King, deputy locked out of palace
Two weeks after a reported reconciliation, KGPH Hangabehi and KGPH Tedjowulon, both heirs to the Surakarta Palace throne, were still unable to enter their royal residence as of Saturday due to the refusal of other members of the royal family.
“The two kings remain outside the palace as they have yet to be given access to Kemandungan [the palace]. They are still awaiting mediation from Mayor Joko Widodo,” spokesperson KRH Bambang Pradotonagoro said.
Internal conflict inside the Surakarta Palace unfolded following the death of Paku Buwono XII in 2004.
Half the palace members supported KGPH Hangabehi, the eldest son of Paku Biwono XII’s third wife KRAY Pradapaningrum, to succeed the throne, but the other half stood behind KGPH Tedjowulan, the son of second wife KRAY Retnodiningrum. Paku Buwono had six wives with 35 sons and daughters.
The two reconciled on May 10 when Hangabehi and Tedjowulan agreed to jointly rule the palace as the former king and entitled Paku Buwono XIII and the latter as his deputy with the title KGPH Panembahan Agung Tedjowulan.
The palace has still refused them access because the reconciliation was held in Jakarta and not at the palace.
The palace’s Kamandungan compound has been locked by the palace management.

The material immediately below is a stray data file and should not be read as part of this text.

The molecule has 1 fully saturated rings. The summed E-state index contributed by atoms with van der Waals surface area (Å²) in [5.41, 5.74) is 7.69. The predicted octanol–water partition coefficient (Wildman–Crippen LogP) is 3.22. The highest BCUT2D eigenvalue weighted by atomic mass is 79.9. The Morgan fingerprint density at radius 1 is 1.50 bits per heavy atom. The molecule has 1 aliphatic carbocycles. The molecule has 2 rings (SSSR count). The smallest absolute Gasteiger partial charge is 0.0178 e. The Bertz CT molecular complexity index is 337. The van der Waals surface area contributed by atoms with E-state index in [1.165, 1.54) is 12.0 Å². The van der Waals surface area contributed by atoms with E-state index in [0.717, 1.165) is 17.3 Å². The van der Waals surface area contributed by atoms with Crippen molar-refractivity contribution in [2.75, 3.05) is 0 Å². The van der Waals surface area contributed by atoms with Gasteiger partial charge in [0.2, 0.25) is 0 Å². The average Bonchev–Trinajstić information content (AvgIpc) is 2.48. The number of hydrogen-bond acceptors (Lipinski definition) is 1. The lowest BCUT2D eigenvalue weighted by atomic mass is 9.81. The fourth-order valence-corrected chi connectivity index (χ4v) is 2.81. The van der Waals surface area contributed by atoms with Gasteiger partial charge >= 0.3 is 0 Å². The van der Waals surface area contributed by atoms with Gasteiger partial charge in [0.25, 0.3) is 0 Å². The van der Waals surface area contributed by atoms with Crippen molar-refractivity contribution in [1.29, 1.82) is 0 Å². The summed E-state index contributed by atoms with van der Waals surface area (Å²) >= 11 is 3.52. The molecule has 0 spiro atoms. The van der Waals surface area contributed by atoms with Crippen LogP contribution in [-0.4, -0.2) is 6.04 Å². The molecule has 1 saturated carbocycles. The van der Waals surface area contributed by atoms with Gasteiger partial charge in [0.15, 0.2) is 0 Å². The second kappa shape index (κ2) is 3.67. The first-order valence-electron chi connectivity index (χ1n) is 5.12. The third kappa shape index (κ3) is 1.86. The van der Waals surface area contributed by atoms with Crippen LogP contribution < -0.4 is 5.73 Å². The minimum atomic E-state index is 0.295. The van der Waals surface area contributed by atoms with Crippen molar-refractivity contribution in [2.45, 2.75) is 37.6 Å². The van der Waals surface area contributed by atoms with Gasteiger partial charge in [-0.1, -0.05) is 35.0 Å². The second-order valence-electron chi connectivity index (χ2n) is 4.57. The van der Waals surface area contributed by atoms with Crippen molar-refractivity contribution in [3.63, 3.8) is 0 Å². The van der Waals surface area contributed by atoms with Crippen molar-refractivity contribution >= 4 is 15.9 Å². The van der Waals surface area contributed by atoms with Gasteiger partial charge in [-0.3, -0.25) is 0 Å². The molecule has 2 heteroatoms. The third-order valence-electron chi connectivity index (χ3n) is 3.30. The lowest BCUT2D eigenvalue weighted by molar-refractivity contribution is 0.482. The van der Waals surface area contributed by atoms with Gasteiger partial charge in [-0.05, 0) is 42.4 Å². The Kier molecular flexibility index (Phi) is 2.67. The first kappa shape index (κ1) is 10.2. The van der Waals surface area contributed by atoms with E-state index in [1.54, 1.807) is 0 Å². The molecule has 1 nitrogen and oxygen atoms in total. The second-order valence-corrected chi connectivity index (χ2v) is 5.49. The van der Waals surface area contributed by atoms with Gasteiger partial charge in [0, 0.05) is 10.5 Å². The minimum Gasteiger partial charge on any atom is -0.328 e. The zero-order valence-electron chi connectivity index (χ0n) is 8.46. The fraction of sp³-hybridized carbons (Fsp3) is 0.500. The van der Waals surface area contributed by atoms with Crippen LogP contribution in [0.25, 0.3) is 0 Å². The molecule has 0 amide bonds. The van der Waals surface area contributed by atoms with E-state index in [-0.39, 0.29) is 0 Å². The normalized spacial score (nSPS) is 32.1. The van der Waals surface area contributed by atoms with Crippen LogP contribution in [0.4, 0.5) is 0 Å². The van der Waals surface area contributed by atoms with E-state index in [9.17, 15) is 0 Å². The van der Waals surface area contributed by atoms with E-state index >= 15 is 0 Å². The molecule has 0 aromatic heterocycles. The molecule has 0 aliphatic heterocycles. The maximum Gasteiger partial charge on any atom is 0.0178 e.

“Both have decided to keep their distance from the palace for a while and stay at undisclosed locations, for security reasons,” KRH Bambang said.
He said the expected mayor’s mediation would be necessary to avoid another physical clash between both parties. Last week both were involved in a clash as Hangabehi and Tedjowulan forced their way into the palace.
Palace spokesperson KP Eddy Wirabhumi said that the palace did not reject the reconciliation but was only questioning why it was done in Jakarta without the presence of the palace representative as a witness.
“That is why the reconciliation is considered illegal and violates the palace’s rules because it was done outside the palace,” Eddy said.
Since Monday, some 40 royal servants grouped under the association of Surakarta Palace’s royal servants (Pakasa) hailing from as far as Klaten, Sragen and Karanganyar have been guarding the Kamandungan gate every day against the possibility of forced entrance by the two kings’ supporters.
Many, including historian Heri Priyatmoko, have expressed hope that the reconciliation signed between Hangabehi and Tedjowulan would end the internal conflict in the palace. “But it hasn’t. This has raised questions,” he said.
Speculation has grown that should Tedjowulan be allowed to enter the palace he would make an inventory of the palace’s treasure, including its precious royal collection. This has caused concern because many items from the collection have reportedly gone missing.
Surakarta Mayor Jokowi declined to say when and how the mediation, which he would initiate, would be done.
“Indeed, dialogue and discussion has to be built [between the conflicting parties]. It could be just once, 15 times or even more,” Jokowi said.
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